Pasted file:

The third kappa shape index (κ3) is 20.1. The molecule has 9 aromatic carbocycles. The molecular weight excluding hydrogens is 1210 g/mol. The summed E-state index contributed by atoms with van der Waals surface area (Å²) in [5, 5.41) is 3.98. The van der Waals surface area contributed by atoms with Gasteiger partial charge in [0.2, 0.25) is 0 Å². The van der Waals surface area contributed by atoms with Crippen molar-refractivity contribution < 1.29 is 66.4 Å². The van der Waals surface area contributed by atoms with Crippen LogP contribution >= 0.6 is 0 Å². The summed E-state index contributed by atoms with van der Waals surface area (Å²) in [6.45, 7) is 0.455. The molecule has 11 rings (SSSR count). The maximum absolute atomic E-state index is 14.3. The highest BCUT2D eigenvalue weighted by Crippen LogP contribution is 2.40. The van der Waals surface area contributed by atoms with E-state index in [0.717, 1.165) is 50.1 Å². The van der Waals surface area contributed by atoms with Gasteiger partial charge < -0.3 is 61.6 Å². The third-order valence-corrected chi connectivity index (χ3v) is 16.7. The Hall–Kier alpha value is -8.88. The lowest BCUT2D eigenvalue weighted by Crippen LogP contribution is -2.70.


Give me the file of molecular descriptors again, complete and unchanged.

The third kappa shape index (κ3) is 20.1. The molecule has 9 aromatic carbocycles. The molecular weight excluding hydrogens is 1210 g/mol. The summed E-state index contributed by atoms with van der Waals surface area (Å²) in [5, 5.41) is 3.98. The van der Waals surface area contributed by atoms with Gasteiger partial charge in [0.2, 0.25) is 0 Å². The van der Waals surface area contributed by atoms with Crippen molar-refractivity contribution < 1.29 is 66.4 Å². The van der Waals surface area contributed by atoms with Crippen LogP contribution >= 0.6 is 0 Å². The summed E-state index contributed by atoms with van der Waals surface area (Å²) in [6.45, 7) is 0.455. The molecule has 11 rings (SSSR count). The maximum absolute atomic E-state index is 14.3. The highest BCUT2D eigenvalue weighted by Crippen LogP contribution is 2.40. The van der Waals surface area contributed by atoms with E-state index in [0.717, 1.165) is 50.1 Å². The van der Waals surface area contributed by atoms with Gasteiger partial charge < -0.3 is 61.6 Å². The third-order valence-corrected chi connectivity index (χ3v) is 16.7. The Hall–Kier alpha value is -8.88. The lowest BCUT2D eigenvalue weighted by Crippen LogP contribution is -2.70.